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Benchcrafted Roubo Workbench #9: Condor Tails - or Not

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Blog entry by EarlS posted 01-17-2022 10:58 PM 792 reads 0 times favorited 8 comments Add to Favorites Watch
« Part 8: A little of this and some of that Part 9 of Benchcrafted Roubo Workbench series Part 10: Tail Vise Installation Screw Up »

You could make end caps that are secured to the top with the barrel bolts and a mortise and tenon. However, I was enthralled with the condor tails or the houndstooth dovetails. Even so, after a lot of consideration and watching Willam Ng and others show how to make them, I decided to go with something completely different.

I suppose it is a variation on a box joint.

I proposed the idea to the folks on the workbench smackdown thread. There was a lot of discussion about how the square corners would handle the stress from seasonal wood movement. Since the end caps will be secured with barrel bolts, the laminate board joints are more cosmetic than functional. The barrel bolts should handle the stresses from the seasonal movement. I’m hoping that will be the case. Otherwise the square corners of the joint will crack.

I started by cutting the front and back laminate joints using a stacked dado set.

After both ends of the front and back laminate boards were finished, the fence was switched to the other side of the blade. The dado stack was left at the same height as it was for the laminate boards. That ensured that the slots would also be the same height.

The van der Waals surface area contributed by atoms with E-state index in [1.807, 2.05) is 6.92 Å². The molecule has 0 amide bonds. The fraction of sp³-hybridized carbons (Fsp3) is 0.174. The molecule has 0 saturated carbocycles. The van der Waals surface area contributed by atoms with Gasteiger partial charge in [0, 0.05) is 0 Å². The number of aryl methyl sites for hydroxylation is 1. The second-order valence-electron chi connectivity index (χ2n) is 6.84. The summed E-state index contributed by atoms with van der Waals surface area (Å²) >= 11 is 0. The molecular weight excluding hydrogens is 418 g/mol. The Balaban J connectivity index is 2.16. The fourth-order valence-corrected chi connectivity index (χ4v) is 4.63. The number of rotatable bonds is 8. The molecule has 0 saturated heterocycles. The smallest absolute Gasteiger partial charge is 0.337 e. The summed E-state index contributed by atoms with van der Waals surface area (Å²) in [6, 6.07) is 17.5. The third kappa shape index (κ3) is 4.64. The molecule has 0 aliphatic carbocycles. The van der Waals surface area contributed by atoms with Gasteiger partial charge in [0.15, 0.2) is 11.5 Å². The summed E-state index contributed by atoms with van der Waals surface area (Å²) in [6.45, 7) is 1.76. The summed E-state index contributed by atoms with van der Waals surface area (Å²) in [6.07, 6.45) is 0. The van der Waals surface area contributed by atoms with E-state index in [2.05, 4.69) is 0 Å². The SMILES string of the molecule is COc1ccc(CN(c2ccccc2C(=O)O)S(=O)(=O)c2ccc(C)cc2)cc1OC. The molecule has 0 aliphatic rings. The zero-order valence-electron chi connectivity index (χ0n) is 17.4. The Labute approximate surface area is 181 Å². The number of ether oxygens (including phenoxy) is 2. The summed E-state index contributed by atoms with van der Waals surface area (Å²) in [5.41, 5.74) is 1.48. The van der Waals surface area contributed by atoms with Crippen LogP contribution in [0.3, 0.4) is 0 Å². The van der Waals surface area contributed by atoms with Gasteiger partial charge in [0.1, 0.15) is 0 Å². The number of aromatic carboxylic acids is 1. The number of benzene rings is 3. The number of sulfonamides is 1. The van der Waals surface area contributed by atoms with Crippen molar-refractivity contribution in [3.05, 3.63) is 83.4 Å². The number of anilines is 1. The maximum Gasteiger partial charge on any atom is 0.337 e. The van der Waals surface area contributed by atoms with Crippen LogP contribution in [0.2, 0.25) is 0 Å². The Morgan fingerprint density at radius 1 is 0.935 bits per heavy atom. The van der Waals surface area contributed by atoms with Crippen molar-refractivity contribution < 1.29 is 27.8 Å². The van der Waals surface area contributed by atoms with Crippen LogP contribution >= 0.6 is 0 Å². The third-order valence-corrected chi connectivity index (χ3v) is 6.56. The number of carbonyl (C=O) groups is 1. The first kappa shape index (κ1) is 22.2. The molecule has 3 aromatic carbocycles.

I made a pseudo jig for holding the end caps securely on end against the miter bar.

Since the end caps are 4×3, one dado was cut on both ends and on both end caps, making sure the same face was against the fence, then the fence was adjusted to cut the other one. The wixey fence readout and digital calipers were a big help getting everything set.

One end cap was clamped in place, then the front and back laminate board were tapped into the joint.

The distance from tenon shoulder to shoulder on the top was still ~1/16” too long (fortunately). I’d say the difference was a result of using a tape measure and the inevitable error that comes with its use.

After trimming the shoulders on the top side with a router and a fence, then flipping the entire top over and repeating the process on the bottom side, I used a chisel to remove the excess from the side shoulders. Had I left the tenons full width of the table the side of the tenon would have extended the full width of the top and I could have avoided a lot of tedious chisel work.

A bit of work with rasp helped with any tight spots in the joints.

The end caps are now complete and the front and back laminate boards fit into the end caps. However, it isn’t time to glue the laminate boards in place yet. The tail vise needs to be set first. That will be the next entry. Yes, this is just like a Hollywood movie, 3 chapters when 1 or 2 would have done just as well.